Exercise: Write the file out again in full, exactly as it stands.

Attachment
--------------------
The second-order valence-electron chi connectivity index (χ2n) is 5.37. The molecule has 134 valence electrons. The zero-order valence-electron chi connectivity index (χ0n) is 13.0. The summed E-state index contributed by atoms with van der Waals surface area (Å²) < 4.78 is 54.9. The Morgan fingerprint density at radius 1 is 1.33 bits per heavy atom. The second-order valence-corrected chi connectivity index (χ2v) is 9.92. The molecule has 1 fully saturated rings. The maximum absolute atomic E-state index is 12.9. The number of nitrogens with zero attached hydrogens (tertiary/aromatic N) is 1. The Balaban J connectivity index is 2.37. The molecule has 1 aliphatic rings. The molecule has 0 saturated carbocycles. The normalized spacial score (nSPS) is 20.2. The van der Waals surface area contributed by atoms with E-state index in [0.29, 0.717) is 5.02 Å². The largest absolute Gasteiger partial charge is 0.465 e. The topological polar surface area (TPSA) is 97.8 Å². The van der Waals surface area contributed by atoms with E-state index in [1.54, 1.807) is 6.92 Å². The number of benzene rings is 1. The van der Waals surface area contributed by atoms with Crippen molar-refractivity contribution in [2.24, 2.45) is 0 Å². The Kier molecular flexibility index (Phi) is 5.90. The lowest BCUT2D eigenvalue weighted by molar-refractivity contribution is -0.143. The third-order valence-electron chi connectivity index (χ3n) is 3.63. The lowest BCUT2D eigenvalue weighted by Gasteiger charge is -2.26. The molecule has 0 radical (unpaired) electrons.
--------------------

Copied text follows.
The second-order valence-electron chi connectivity index (χ2n) is 5.37. The molecule has 134 valence electrons. The zero-order valence-electron chi connectivity index (χ0n) is 13.0. The summed E-state index contributed by atoms with van der Waals surface area (Å²) < 4.78 is 54.9. The Morgan fingerprint density at radius 1 is 1.33 bits per heavy atom. The second-order valence-corrected chi connectivity index (χ2v) is 9.92. The molecule has 1 fully saturated rings. The maximum absolute atomic E-state index is 12.9. The number of nitrogens with zero attached hydrogens (tertiary/aromatic N) is 1. The Balaban J connectivity index is 2.37. The molecule has 1 aliphatic rings. The molecule has 0 saturated carbocycles. The normalized spacial score (nSPS) is 20.2. The van der Waals surface area contributed by atoms with E-state index in [0.29, 0.717) is 5.02 Å². The largest absolute Gasteiger partial charge is 0.465 e. The topological polar surface area (TPSA) is 97.8 Å². The van der Waals surface area contributed by atoms with E-state index in [1.54, 1.807) is 6.92 Å². The number of benzene rings is 1. The van der Waals surface area contributed by atoms with Crippen molar-refractivity contribution in [2.24, 2.45) is 0 Å². The Kier molecular flexibility index (Phi) is 5.90. The lowest BCUT2D eigenvalue weighted by molar-refractivity contribution is -0.143. The third-order valence-electron chi connectivity index (χ3n) is 3.63. The lowest BCUT2D eigenvalue weighted by Gasteiger charge is -2.26. The molecule has 0 radical (unpaired) electrons.